Also, certain internet websites lead to issues.  One, which I found while searching for college application information, actually tells teens that their parents are responsible totally for paying for college, basically no matter how old the student is at the time he or she goes to college.  Really?  I don’t recall my parents being totally responsible for my college tuition or anything else.  That’s why I graduated with over $27K in student loans and credit card bills.  I’ve since paid it all of, but that took time and energy and an RJ (real job) which I scrambled to obtain.  I worked my ass off during college, scraping dog poo (literally) while working in the back of a veterinary clinic.  I also didn’t eat out every night, I didn’t join a sorority, and I certainly didn’t drive a brand-new car or have the newest fashions.  I ate in the cafeteria.  I cooked at friends’ houses.  I worked.  It wasn’t the free-for-all college experience that was portrayed in the movies, but it was a means to an end.  This website actually tells teens that they should tell their parents that “they can afford it” and that “they can forgo that new car or a trip to Aruba”.  What about retirement?  For those of us who struggled to make it through college ourselves, had loans to pay off, and are just now (at 40) getting settled enough to save for retirement, we cannot afford to go back into debt to fund our children’s college education simply because they don’t want to work or don’t want to take out loans of their own.  Plus, a lot of our parents didn’t save for retirement either, so we are getting it from both ends – the old and the young expecting us to care for all of their needs while forgoing any hope of retirement or happiness ourselves.  Really?  I say no.  I say that I will help as much as I am able to, but that does not mean that I will send my kids to college with a credit card and say, “Just charge it and I’ll pay it off for you.”  Um, no.  What I will do is help them pay their tuition, as much as we can truly afford, and then force them to either work or get loans for the rest.  If they want it badly enough, they need to find out that it doesn’t come for free.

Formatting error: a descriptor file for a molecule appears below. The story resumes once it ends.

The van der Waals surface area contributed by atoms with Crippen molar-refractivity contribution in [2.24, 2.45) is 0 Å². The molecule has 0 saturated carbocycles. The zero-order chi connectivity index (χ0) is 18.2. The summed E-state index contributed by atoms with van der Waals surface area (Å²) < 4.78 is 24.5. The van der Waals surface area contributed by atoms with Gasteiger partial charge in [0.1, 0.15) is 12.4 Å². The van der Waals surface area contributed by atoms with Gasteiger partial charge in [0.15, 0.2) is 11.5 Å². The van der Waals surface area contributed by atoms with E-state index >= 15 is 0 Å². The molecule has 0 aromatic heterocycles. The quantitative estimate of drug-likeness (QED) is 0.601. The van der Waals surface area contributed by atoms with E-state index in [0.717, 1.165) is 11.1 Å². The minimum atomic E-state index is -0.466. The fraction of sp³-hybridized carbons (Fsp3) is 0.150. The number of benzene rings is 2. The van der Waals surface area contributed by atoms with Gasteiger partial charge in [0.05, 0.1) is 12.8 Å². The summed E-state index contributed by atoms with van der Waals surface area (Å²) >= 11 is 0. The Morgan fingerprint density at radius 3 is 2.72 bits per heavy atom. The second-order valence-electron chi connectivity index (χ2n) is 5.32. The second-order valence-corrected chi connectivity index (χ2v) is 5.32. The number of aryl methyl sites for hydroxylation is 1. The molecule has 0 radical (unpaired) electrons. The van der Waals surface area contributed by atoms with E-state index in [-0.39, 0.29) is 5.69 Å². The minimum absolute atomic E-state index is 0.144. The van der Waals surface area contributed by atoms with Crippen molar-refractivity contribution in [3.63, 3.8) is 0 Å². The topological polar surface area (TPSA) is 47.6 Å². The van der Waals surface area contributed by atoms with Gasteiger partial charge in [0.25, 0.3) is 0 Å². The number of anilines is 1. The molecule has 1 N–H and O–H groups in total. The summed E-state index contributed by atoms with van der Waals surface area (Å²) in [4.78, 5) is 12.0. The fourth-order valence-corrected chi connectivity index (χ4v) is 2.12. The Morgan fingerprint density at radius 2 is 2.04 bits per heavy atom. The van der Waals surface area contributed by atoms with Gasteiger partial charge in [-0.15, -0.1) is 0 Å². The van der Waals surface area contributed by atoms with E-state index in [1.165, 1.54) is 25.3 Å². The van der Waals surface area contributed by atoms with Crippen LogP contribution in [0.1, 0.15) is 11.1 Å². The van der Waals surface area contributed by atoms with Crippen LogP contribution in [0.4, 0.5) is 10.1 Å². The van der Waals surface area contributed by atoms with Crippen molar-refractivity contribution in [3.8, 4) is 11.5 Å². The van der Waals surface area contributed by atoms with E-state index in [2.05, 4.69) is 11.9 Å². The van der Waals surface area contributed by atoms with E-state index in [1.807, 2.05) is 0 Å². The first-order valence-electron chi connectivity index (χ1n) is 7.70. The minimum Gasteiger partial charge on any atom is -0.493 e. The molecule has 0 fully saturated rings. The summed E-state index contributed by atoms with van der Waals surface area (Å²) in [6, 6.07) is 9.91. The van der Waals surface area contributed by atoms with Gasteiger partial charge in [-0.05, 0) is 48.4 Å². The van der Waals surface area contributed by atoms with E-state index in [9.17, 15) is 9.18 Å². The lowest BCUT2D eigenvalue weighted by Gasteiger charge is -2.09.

The website also said that all families can afford to send their kids to college, it just takes some sacrifice.  I totally disagree.  This website was apparently written by someone making a lot of money a year, with friends who do the same.  And forgoing a trip to Aruba?  That won’t do it either.  I made $28K a year, my ex-husband made $20K a year.  We had a son.  We also bought a house so that we would have equity and wouldn’t be throwing our money away on rent.  We drove older cars.  We purchased frugally.  We NEVER went on vacation to anywhere, much less Aruba.  Trust me…I could not have afforded to pay for $2000-5000 of tuition every semester.  It would not have ever been possible.  Even if we had eaten beans and rice every night of the week, it would have not have been possible.  And, frankly, I’m not willing to do that just so my kids can go to college.  They can eat beans and rice if they want to go without getting a job.